New Delhi:  A  recent speech by RBI deputy governor Viral Acharya clearly hinted that all is not well between the Centre and the central bank of India. Things turned worse with the association of the bank's employees siding with its deputy governor on Monday. 

On Friday, deputy governor Acharya had said: “A government’s horizon of decision-making is rendered short, like the duration of a T20 match (to use a cricketing analogy), by several considerations. There are always upcoming elections of some sort – national, state, mid-term, etc. As elections approach, delivering on proclaimed manifestos of the past acquires urgency; where manifestos cannot be delivered upon, populist alternatives need to be arranged with immediacy.” 

According to a Reuters report, the government officials are very upset with the RBI for making the rift public. They fear it could tarnish the country's image among investors.

Top developments in the case:

  • Dr Acharya, who is Number 2 in the bank, said:  "In contrast, a central bank plays a Test match, trying to win each session but importantly also survive it so as to have a chance to win the next session, and so on. In particular, the central bank is not directly subject to political time pressures and the induced neglect of the future; by virtue of being nominated rather than elected, central bankers have horizons of decision-making that tend to be longer than that of governments, spanning election cycles or war periods." 
  • "Sweeping bank loan losses under the rug by compromising supervisory and regulatory standards can create a façade of financial stability in the short run, but inevitably cause the fragile deck of cards to fall in a heap at some point in future, likely with a greater taxpayer bill and loss of potential output."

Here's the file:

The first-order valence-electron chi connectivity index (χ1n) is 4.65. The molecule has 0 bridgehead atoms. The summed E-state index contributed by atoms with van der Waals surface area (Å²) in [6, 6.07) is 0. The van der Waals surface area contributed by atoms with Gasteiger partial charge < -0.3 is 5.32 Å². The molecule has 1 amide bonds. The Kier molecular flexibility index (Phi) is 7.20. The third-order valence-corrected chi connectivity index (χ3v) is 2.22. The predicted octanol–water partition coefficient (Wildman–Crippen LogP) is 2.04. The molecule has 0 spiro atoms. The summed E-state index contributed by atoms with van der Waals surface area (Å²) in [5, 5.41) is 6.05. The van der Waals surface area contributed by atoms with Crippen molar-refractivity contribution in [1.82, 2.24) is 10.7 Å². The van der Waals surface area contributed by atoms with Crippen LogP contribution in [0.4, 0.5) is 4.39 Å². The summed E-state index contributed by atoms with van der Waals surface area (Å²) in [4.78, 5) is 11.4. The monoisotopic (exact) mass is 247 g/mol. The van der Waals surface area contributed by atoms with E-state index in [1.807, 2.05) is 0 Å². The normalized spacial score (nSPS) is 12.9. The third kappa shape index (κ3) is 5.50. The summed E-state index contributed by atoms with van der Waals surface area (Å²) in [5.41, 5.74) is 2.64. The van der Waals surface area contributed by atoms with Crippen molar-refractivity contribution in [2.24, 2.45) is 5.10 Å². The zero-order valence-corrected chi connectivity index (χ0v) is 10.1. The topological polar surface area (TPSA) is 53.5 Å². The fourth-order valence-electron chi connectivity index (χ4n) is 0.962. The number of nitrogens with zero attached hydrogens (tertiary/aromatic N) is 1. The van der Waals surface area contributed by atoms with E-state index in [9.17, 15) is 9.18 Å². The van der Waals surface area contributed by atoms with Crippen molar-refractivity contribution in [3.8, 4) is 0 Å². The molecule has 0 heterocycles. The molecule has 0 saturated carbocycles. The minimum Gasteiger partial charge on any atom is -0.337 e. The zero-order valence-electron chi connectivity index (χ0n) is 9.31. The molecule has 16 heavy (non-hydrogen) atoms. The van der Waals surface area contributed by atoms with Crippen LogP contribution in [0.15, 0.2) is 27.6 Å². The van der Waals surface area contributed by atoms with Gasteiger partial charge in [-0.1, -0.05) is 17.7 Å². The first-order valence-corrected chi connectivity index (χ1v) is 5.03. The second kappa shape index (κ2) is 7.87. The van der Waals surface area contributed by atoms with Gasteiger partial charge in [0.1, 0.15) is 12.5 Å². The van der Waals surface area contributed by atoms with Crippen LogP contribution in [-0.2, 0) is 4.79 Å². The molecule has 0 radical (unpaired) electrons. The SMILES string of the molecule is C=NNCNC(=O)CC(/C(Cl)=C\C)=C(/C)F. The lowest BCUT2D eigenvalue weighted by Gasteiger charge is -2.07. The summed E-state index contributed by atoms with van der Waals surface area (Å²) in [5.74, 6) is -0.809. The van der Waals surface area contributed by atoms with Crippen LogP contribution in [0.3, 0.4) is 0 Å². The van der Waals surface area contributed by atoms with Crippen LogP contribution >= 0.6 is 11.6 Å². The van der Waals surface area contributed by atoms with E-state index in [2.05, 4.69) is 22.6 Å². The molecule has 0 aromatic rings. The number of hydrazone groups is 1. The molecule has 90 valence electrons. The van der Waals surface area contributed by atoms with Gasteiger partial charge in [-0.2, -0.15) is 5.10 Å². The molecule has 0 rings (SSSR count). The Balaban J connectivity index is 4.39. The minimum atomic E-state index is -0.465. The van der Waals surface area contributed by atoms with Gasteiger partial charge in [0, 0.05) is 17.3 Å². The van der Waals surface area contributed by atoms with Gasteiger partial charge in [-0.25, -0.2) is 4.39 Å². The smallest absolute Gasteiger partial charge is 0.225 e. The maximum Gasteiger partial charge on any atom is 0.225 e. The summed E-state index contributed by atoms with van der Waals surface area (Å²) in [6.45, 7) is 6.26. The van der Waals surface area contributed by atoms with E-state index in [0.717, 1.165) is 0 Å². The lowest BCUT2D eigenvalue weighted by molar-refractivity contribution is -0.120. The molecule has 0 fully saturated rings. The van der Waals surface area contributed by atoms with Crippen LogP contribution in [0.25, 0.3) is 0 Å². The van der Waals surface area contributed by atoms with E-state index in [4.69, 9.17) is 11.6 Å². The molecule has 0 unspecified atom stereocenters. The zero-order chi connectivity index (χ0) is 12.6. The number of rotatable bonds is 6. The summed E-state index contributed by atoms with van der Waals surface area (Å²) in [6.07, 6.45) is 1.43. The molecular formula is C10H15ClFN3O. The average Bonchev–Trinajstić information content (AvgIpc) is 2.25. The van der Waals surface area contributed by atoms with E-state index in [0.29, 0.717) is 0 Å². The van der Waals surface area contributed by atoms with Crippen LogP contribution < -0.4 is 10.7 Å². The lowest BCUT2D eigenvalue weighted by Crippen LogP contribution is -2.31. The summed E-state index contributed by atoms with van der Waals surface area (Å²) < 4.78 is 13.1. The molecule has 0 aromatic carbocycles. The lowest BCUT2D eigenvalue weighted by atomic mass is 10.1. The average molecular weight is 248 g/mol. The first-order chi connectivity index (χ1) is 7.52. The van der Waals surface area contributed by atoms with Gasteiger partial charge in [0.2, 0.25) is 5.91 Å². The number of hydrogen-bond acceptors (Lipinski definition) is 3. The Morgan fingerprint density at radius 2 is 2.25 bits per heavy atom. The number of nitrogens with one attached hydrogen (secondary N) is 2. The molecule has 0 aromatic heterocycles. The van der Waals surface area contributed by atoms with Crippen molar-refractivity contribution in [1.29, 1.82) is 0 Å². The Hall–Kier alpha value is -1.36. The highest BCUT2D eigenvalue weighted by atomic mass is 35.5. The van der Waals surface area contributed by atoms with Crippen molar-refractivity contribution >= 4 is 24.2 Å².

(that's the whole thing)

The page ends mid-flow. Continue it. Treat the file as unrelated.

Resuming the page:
• "Unfortunately, not all politicians are thoughtful. Not all have the patience to wait for long-term gains. Not all are pleased when appointees refuse to bow to their wishes. And not all are respectful of inherited institutions and conventions, be they central bank independence or, more broadly, the division of powers." 
  • "One important limitation is that the Reserve Bank is statutorily limited in undertaking the full scope of actions against public sector banks (PSBs) – such as asset divestiture, replacement of management and Board, license revocation, and resolution actions such as mergers or sales –– all of which it can and does deploy effectively in case of private banks." 
  • He thanked his boss Urjit Patel for his "suggestion to explore this theme for a speech",  signaling total unity at the institution. 
  • In a statement on Monday, the All India Reserve Bank Employees Association said "undermining the country's central bank was a recipe for disaster which the government must desist". "Let the two talk and sort out the issues instead of the government trying to ride roughshod over the RBI, what they are trying at the expense of the nation," the statement read.